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Guelph bike fixer helps combat HIV/AIDS in Africa

In this edition of Mercy Traveller, Philip Maher tells us about Mary Rife who doesn't mind getting her hands dirty for a good cause

In an age where clicking likes on Facebook and Twitter has become the extent to which some reach beyond themselves, it is inspiring to find those who go further than click-activism to actually make a difference through volunteering and raising money. Mary Rife is one of those people. For nearly a decade, she has been raising thousands of dollars, helping Africa through her bike sales and repair enterprise located in south Guelph. 

“It started in 2010 when my elderly father started fixing bikes from our home. He was a fixer,” says Mary. 

From the beginning, Mary was working with her dad, getting her hands dirty repairing bikes. People would come by looking for the man who was fixing bikes and be surprised that it was a woman often doing the work. 

Mary’s father passed away five days before his 92nd birthday, but the fixing and selling of bikes that people donate continues. It has become a decade-long enterprise, giving the proceeds to the Stephen Lewis Foundation, an organization fighting the AIDS pandemic in 15 African countries. Stephen Lewis is an elder statesman known for his work as the UN Secretary-General’s Special Envoy for HIV/AIDS in Africa. Coincidentally, Lewis was also in part the inspiration for Dr. Anne Marie Zajdlic, who founded Bracelet of Hope, another Guelph organization fighting HIV/AIDS in Africa.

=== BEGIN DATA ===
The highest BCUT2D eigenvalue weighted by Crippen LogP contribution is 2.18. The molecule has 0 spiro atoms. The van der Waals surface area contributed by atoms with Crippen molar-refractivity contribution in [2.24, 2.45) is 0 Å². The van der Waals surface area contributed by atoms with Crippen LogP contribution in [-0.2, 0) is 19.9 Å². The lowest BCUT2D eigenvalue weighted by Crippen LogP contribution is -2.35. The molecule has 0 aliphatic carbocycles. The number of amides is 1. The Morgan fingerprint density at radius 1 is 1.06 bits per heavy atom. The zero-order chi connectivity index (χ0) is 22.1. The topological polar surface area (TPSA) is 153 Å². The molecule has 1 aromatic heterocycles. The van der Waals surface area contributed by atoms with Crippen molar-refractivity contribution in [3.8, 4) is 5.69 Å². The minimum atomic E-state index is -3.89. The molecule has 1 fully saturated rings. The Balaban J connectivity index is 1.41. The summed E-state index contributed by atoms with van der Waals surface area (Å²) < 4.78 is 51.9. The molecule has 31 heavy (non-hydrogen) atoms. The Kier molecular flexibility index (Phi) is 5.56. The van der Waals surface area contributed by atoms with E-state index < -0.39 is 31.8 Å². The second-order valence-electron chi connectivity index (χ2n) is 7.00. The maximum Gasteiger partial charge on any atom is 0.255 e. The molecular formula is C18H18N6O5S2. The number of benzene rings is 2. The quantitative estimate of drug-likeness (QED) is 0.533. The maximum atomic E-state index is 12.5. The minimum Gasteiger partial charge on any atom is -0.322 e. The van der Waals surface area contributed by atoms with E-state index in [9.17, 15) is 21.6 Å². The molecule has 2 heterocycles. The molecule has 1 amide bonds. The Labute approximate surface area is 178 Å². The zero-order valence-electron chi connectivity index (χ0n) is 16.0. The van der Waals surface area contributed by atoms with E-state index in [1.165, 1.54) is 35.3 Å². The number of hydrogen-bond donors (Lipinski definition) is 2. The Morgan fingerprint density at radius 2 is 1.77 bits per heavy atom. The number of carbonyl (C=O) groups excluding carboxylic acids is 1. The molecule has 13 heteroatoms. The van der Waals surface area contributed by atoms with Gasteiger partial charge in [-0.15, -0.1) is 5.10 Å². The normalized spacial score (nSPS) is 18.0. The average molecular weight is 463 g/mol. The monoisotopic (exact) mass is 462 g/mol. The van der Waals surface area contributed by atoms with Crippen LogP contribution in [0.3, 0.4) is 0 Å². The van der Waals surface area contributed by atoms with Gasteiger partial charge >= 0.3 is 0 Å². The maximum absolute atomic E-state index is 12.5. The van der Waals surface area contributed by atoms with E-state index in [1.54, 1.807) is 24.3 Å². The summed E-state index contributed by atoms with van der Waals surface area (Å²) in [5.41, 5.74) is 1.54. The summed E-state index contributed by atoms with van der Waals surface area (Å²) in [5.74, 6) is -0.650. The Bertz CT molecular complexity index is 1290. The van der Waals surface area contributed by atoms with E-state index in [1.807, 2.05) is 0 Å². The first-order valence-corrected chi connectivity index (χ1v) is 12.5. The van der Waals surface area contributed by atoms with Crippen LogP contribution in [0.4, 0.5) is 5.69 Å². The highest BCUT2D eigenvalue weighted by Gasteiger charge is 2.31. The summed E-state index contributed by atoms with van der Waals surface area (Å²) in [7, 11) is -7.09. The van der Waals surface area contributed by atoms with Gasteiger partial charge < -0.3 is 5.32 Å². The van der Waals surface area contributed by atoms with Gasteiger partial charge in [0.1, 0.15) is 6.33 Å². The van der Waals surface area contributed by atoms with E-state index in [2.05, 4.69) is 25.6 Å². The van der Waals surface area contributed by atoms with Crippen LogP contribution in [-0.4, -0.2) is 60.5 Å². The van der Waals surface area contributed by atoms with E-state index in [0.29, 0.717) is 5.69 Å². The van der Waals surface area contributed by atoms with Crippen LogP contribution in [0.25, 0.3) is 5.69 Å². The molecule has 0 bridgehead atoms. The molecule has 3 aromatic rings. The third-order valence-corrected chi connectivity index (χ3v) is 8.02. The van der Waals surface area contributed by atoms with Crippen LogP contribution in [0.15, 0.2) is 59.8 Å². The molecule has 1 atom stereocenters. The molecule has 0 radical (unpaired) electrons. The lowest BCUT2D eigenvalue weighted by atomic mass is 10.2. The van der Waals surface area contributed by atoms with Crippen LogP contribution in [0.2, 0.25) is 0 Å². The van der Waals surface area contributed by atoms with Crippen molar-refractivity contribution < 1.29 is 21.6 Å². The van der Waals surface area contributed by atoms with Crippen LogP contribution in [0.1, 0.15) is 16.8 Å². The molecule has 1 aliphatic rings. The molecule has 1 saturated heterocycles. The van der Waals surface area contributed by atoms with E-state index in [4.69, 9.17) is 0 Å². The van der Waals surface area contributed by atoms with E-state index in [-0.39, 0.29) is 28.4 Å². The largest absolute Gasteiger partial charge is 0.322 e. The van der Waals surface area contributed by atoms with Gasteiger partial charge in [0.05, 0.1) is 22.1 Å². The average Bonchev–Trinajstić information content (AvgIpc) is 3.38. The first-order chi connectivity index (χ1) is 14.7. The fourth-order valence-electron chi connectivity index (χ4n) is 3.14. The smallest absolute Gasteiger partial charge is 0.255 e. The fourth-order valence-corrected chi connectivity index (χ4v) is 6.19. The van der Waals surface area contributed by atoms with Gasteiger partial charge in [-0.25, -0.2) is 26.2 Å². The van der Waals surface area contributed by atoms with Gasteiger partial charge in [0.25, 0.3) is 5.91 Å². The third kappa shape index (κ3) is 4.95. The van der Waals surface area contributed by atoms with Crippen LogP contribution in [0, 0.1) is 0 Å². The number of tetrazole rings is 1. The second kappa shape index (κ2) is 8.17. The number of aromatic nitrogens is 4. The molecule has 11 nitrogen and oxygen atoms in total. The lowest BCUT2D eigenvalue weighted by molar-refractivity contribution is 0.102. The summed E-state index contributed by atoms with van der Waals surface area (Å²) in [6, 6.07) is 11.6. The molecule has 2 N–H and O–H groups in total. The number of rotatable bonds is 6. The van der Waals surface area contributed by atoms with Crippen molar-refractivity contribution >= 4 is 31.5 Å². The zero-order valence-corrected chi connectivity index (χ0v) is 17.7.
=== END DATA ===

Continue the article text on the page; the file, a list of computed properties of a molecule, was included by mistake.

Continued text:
Mary was inspired to donate to the foundation after her various visits to developing countries with the Presbyterian Church. “I saw poverty in Latin America,” she says. But visiting hospitals in Malawi was the real turning point. “I saw two people per bed and some people sleeping on the floor. I was astonished.” 

Mary’s front-lawn bike sale has raised thousands of dollars for Africa. Each morning she lines 40 to 50 bikes of all sizes on her boulevard on Arkell Road, just east of Gordon, taking them in for the evening or during rainfall. Mary sells between 300 and 400 bikes each year. Prices range from 25 dollars for a kiddie bike to 150 dollars for an adult bike. That goes a long way to helping people living with AIDS. 

But Mary’s activism goes way beyond her bike repair and sales. This year she will host a Sudanese refugee family, the second refugee family she has sponsored. She has also fostered some 60 children in her life. In the spring, she holds a plant sale with proceeds going to charity. She is a force to be reckoned with. 

Mary’s story is inspiring and an example to us all. But in particular I find it inspiring that she has found a way through her bike project to help raise money. That really makes a difference.  In these days of dwindling donations and budgets, the truth is that charities need resources to do their job. Raising awareness of a problem is fine and people are usually willing to do it. But funding a solution to that problem is critical. Many people stop at awareness. Mary has completed the circle. Raising money for your cause is one of the most practical things a person can do to make a difference in this world. 

“If you go to a third-world country and see how people live, unless you have a heart of stone, you have to help. I was born here. People take living in Canada for granted. I just want to help,” says Mary. 

And help she does. If you want to buy a bike or have one repaired, you can usually find Mary or one of her volunteers sitting by her bikes on Arkell Road. She’s open most sunny days from mid-April to Nov. 1. Look for a lawn full of bikes.